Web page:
SFDC: How did you introduce the idea to Santa Fe business?

OSTROVE: We held an initial meeting with the Convention and Visitors Bureau and included key restaurants we felt would be receptive. Attending that initial meeting were Simon Brackley from the Santa Fe Chamber of Commerce, Jen Hobson, who at that time was the deputy secretary of tourism, and others who we felt could have an impact on what we were trying to achieve. We proposed this event for the “shoulder season”. 

SFDC:  For our readers not in the tourism business, what is the “shoulder season?” 

OSTROVE:  The “shoulder season” is the time between the really slow season in January and the super busy season in the spring and summer. In other words, just when your cabin fever is really kicking in!

SFDC:  This is the third year for Restaurant Week in New Mexico. Can you see trends in measuring the success of your venture?

OSTROVE:  We are extremely pleased with the success we have had in Santa Fe and in our other New Mexico venues. Our plan is to reach out nationally and internationally to fill restaurant seats in Santa Fe and all over the state. We get national press attention and we advertise in airline magazines, high-profile city newspapers like the Chicago Tribune, and city magazines across the country. We persuaded hotels to offer lodging specials during the time of the event. This approach  resulted in a 29% out-of-town attendance for the event. We believe this number can only grow and insure a time when traditionally toursim feels an economic pinch turns into a time of measurable profit.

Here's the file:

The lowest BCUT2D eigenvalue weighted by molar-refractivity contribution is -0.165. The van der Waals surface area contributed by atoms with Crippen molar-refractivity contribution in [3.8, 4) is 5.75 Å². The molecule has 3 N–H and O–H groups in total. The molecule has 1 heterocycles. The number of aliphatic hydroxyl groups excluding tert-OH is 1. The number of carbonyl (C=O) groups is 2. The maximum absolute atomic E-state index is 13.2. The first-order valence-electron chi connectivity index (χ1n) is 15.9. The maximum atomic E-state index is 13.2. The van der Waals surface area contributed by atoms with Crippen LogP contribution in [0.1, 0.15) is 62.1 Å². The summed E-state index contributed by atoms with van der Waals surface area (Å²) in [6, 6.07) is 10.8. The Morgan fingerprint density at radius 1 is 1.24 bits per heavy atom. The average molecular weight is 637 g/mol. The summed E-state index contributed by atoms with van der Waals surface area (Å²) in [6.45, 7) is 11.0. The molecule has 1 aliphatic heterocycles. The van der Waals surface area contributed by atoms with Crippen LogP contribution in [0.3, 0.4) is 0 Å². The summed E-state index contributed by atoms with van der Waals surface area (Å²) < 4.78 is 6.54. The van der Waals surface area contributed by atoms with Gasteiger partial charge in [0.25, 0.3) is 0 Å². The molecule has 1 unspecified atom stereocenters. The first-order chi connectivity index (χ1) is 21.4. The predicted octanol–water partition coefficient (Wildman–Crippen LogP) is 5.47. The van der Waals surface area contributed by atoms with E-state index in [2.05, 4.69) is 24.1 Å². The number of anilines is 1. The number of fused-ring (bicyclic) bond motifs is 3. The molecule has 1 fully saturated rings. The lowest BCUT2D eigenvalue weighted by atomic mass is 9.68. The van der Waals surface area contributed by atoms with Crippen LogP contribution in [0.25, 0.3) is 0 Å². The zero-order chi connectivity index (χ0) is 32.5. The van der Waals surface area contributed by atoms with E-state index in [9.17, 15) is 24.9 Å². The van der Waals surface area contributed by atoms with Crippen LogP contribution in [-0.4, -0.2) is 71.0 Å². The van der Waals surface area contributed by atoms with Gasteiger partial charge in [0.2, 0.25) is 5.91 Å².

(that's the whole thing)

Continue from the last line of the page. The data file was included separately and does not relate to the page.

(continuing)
SFDC: Growth and vision seem huge on your plate. Whatʼs the future look like?

OSTROVE: Of course statewide growth is what we want to see. We want to begin to incorporate smaller communities and guide their focus on a local level. Statewide participation is really one of our important objectives. In the future, we see building our Internet presence into a year-round dining portal for New Mexico statewide. We want the world to know New Mexico is not only red or green chile. The depth of dining experience in our adopted state is incredible and we want everyone to enjoy the diverse cuisines offered here.